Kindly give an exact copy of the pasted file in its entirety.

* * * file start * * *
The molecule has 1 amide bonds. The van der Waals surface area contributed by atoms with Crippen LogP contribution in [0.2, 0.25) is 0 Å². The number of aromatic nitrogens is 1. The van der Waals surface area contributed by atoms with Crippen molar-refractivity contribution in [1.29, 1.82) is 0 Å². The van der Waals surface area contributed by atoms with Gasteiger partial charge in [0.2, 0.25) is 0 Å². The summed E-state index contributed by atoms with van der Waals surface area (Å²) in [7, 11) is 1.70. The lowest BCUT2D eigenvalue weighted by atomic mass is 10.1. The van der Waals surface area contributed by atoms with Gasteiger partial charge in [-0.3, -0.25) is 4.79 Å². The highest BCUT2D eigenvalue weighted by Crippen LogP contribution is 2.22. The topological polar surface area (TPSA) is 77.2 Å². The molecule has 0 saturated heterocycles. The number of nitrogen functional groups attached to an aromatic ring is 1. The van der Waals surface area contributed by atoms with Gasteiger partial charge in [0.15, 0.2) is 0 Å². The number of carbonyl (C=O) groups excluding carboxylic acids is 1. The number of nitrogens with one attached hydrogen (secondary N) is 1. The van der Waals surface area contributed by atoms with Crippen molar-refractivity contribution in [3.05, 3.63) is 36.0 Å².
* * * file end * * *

The molecule has 1 amide bonds. The van der Waals surface area contributed by atoms with Crippen LogP contribution in [0.2, 0.25) is 0 Å². The number of aromatic nitrogens is 1. The van der Waals surface area contributed by atoms with Crippen molar-refractivity contribution in [1.29, 1.82) is 0 Å². The van der Waals surface area contributed by atoms with Gasteiger partial charge in [0.2, 0.25) is 0 Å². The summed E-state index contributed by atoms with van der Waals surface area (Å²) in [7, 11) is 1.70. The lowest BCUT2D eigenvalue weighted by atomic mass is 10.1. The van der Waals surface area contributed by atoms with Gasteiger partial charge in [-0.3, -0.25) is 4.79 Å². The highest BCUT2D eigenvalue weighted by Crippen LogP contribution is 2.22. The topological polar surface area (TPSA) is 77.2 Å². The molecule has 0 saturated heterocycles. The number of nitrogen functional groups attached to an aromatic ring is 1. The van der Waals surface area contributed by atoms with Gasteiger partial charge in [0.15, 0.2) is 0 Å². The number of carbonyl (C=O) groups excluding carboxylic acids is 1. The number of nitrogens with one attached hydrogen (secondary N) is 1. The van der Waals surface area contributed by atoms with Crippen molar-refractivity contribution in [3.05, 3.63) is 36.0 Å².